One might argue that data diplomacy could continue to exist as a subset of the larger diplomatic field. But this would be a mistake. A failure to view data diplomacy as a distinct category runs the risk of not recognizing its expanding role in society and the potential good or ill it may bring.

Note

This article reflects insights from the Worldwide Universities Network (WUN) symposium on data diplomacy, which was convened by Timothy Dye and organized by the University of Rochester. The symposium—following the introduction of the data diplomacy construct at the 2015 Scientific Drivers for Diplomacy conference at the American Association for the Advancement of Science (AAAS; publiser of Science & Diplomacy), in Washington, D.C.—brought together researchers with cross-disciplinary expertise in areas spanning public health and translational research, governance and public policy, and data sharing and management, to investigate this intersection of data and diplomatic engagement.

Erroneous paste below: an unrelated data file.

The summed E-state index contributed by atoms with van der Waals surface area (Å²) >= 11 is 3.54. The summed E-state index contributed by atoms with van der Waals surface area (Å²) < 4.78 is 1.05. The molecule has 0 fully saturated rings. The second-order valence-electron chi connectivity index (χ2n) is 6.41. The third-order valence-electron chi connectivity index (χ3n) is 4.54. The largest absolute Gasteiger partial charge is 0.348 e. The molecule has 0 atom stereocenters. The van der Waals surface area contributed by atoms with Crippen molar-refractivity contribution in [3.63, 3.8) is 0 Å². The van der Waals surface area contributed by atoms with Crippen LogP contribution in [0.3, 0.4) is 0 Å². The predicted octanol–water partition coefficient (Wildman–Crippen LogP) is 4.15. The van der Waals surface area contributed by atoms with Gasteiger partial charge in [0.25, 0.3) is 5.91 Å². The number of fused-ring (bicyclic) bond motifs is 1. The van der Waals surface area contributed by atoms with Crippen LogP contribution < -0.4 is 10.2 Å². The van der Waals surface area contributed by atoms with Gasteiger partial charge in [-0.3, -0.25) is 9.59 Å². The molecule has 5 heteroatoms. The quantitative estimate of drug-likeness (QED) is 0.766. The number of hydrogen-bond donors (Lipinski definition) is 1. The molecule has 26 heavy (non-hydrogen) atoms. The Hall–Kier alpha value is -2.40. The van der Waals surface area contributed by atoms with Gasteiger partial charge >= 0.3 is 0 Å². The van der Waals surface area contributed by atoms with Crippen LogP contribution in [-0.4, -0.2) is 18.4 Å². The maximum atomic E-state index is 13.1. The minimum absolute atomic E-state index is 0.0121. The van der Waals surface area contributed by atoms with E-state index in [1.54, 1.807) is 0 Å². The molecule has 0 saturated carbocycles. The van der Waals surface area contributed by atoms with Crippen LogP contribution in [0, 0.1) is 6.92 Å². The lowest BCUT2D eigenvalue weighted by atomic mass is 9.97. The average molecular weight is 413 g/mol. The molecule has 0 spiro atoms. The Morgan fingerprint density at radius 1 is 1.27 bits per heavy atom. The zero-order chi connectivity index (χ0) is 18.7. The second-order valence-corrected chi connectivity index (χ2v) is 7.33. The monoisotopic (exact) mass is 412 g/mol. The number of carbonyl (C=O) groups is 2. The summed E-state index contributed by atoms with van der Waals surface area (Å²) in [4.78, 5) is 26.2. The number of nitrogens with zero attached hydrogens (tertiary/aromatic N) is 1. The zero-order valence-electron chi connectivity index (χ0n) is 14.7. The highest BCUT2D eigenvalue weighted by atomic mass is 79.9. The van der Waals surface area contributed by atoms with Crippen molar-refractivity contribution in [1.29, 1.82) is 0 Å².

Delegates included: Andy Boyd (University of Bristol, UK); Daryl Copeland (Guerrilla Diplomacy, Canada); Robert Downs (Columbia University, USA); Timothy Dye (University of Rochester, USA); Jonathan Foster (University of Sheffield, UK); Jane Gatewood (University of Rochester, USA); David Glance (University of Western Australia); Jennifer Lees-Marshment (University of Auckland, New Zealand); Angela Murillo (University of North Carolina, USA); Simon Price (University of Bristol, UK); Stuart Thorson (Syracuse University, USA). The symposium was held at the Academy of Medicine, New York, on October 28–30, 2015.